According to opponents, inclusive writing tends to make learning much more complex. For others, this practice is quite “exclusive”, especially with “es”.
When we introduce a specification on sex, we end up with a dissociation. Which is contrary to inclusion. We systematize gender opposition by trying to cancel it.
The new writing can have an opposing effect of boys and girls. Which ends up creating an exclusion for both parties. This aggravates the difficulties within the lower grades.
Inclusive writing: what does it arouse?
Integrating perspectives into the French language has caused great excitement. Spellings and neologisms began to appear.
In addition, linguists propose to return to different forms of feminization which were prohibited in the 18and century.
We had to wait until the 20thand century to feminize functions (teacher, doctor, etc.).
ESBC: what are the strategies put forward?
There are a few strategies to use to enjoy legible and epicene writing. It is recommended to combine various methods.
Use neutral wording
It is certainly possible to substitute a gendered word by using a neutral word. It is possible to use neutral names for function names, collective names or epicene names…
It is also possible to use epicene nouns in the plural. Thus, it is better to say “the librarians” instead of using “the or there”.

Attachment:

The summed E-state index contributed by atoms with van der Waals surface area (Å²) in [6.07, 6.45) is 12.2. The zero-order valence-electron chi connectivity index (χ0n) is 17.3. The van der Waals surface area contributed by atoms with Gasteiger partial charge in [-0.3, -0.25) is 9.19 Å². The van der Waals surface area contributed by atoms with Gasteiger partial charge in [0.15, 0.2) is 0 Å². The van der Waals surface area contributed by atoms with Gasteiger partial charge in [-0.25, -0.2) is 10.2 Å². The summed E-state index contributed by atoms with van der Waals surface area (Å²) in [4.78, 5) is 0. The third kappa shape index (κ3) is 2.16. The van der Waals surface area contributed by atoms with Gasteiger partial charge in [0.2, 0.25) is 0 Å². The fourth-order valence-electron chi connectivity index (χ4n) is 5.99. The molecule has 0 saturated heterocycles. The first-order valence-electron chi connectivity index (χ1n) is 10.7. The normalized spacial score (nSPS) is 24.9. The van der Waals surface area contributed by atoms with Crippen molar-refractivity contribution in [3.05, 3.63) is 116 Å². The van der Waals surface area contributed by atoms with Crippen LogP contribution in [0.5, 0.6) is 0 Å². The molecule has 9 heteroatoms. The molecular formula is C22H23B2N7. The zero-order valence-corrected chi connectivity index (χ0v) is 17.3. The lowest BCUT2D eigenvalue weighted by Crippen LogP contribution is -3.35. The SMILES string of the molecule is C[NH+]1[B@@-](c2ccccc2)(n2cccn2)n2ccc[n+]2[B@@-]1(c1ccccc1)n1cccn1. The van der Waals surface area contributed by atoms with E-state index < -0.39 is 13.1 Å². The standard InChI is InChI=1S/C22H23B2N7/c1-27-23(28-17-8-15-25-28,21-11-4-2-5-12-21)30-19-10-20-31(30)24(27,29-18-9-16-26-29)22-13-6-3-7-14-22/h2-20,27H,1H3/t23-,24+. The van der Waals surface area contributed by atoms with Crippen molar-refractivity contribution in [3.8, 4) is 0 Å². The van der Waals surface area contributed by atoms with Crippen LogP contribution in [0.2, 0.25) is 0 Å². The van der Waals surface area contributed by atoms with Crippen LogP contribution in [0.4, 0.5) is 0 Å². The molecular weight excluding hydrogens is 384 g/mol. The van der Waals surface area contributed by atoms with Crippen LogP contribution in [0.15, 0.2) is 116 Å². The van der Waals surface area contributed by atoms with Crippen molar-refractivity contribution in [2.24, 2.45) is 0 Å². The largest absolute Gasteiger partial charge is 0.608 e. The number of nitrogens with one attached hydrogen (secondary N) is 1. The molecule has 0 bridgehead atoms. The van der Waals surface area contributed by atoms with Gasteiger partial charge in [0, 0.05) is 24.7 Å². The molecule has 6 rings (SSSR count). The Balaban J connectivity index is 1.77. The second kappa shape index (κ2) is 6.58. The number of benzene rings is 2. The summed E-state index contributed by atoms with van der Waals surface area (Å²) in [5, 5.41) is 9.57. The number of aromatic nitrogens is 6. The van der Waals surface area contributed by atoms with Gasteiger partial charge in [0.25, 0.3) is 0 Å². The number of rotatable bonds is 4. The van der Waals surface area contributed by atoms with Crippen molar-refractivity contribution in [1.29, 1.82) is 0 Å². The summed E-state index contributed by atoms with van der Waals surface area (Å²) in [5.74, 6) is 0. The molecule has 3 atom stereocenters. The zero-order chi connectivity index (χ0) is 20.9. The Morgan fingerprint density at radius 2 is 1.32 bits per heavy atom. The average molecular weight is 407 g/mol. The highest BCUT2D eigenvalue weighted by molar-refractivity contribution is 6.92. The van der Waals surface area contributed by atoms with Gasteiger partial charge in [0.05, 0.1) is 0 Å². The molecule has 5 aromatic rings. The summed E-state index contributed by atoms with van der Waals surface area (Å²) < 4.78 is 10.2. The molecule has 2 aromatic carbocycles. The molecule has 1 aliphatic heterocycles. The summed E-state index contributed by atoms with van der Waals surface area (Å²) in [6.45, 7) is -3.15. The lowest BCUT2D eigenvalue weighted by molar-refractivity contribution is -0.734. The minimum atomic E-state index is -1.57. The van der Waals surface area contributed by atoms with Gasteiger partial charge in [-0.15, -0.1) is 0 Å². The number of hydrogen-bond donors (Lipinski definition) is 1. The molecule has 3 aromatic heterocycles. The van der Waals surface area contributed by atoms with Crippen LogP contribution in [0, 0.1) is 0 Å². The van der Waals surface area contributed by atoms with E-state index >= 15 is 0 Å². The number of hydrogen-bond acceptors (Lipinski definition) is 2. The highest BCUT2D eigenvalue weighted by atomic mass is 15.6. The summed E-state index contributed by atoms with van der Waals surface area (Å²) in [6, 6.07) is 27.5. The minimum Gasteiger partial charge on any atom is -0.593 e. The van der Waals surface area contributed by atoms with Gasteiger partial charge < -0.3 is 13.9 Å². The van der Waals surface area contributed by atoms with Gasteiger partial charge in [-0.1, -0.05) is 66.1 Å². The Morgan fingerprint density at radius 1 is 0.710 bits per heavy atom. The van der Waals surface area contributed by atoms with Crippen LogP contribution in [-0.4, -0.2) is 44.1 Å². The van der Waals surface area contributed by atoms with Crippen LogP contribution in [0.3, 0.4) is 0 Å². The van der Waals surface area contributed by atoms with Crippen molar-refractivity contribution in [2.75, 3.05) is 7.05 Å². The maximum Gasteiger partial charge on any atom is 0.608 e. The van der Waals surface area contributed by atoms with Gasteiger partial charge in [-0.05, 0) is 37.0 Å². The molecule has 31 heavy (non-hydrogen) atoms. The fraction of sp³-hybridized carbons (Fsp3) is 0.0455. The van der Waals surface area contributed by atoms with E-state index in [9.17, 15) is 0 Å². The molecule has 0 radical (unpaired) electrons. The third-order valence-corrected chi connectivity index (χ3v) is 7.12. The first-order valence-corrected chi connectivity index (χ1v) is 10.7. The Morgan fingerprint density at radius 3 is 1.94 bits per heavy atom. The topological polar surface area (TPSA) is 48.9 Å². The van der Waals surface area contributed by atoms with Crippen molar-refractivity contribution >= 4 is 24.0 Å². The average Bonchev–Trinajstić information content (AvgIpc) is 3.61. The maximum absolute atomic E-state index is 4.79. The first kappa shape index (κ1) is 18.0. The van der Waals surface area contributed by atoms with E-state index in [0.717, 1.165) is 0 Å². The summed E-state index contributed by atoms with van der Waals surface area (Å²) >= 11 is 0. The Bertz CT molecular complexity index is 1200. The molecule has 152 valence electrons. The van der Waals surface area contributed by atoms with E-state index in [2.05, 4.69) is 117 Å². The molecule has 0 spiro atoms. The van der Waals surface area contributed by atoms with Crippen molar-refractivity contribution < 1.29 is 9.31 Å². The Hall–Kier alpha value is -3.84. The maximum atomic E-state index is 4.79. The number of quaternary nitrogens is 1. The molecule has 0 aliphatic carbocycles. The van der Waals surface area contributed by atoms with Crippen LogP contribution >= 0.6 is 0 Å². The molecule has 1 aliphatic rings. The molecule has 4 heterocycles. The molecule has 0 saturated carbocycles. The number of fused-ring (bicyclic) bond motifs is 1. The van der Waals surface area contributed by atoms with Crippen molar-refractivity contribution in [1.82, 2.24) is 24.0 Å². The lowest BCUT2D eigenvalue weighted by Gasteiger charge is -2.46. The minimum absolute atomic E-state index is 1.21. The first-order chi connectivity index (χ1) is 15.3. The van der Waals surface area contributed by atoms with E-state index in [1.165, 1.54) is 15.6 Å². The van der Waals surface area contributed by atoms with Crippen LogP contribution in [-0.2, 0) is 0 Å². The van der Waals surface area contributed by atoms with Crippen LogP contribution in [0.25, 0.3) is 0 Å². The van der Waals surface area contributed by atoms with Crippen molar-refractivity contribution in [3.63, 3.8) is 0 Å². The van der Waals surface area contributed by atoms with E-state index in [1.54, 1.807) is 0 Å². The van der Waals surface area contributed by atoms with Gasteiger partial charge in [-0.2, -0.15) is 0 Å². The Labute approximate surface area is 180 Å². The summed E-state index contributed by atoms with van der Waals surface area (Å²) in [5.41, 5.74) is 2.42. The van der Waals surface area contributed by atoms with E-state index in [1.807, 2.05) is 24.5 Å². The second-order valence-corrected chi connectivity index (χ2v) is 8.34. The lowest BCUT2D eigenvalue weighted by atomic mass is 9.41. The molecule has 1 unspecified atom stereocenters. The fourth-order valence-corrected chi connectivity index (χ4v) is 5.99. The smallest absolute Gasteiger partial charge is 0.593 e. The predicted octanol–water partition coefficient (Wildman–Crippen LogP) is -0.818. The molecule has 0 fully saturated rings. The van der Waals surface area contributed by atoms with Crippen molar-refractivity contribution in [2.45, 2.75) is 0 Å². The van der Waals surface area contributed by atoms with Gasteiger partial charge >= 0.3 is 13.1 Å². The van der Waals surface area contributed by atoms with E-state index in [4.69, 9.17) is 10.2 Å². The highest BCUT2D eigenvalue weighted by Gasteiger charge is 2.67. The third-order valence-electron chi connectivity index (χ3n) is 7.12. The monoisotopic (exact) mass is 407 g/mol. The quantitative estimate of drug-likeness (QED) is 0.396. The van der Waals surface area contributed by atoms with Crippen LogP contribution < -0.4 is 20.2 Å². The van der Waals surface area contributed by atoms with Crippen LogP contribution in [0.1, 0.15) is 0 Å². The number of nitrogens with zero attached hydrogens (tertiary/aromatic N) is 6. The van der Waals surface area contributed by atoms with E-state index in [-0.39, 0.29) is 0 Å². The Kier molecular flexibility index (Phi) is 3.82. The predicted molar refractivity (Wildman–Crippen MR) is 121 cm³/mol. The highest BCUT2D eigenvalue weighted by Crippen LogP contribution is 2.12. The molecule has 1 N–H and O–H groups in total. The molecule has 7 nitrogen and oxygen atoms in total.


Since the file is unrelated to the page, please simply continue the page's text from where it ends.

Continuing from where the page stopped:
It is recommended to use epicene adjectives including “a suitable candidate” instead of “a competent candidate, a competent candidate…”.
It is better to use epicene pronouns including “a person” instead of saying “a participant, a participant”.
Using the truncated form or the doublet
It is advisable to use the doublet to allow women and men to be visible in the text.
The place of women is marked explicitly. It is recommended to use words with a feminine form that are easily recognized orally.
Thus, we say researcher instead of researcher.
On the adjective and the article
By using the article in the singular, it is possible to double the article. If this is an example, it is better to choose a variation of people and genders.
Thus, instead of writing “the journalist”, we will write “the journalist”.
Specify “men and women”
It is recommended to speak of men and women and to write “the leaders, women and men” instead of writing “the leaders” at all.
Why use inclusive writing in communication?
Choosing inclusive writing is likely to scare some people. Indeed, this change is not always welcomed as it should be.
Moreover, many signs have paid the costs.
Admittedly, using the midpoint indicates a preferred position. For a company, it depends on the brand.
However, it is clear that this practice is singled out by the blind since reading software cannot yet decipher this type of writing.
Although it is not mandatory to use this midpoint which is not an obligation to write an egalitarian text. You just have to refer to the above rules.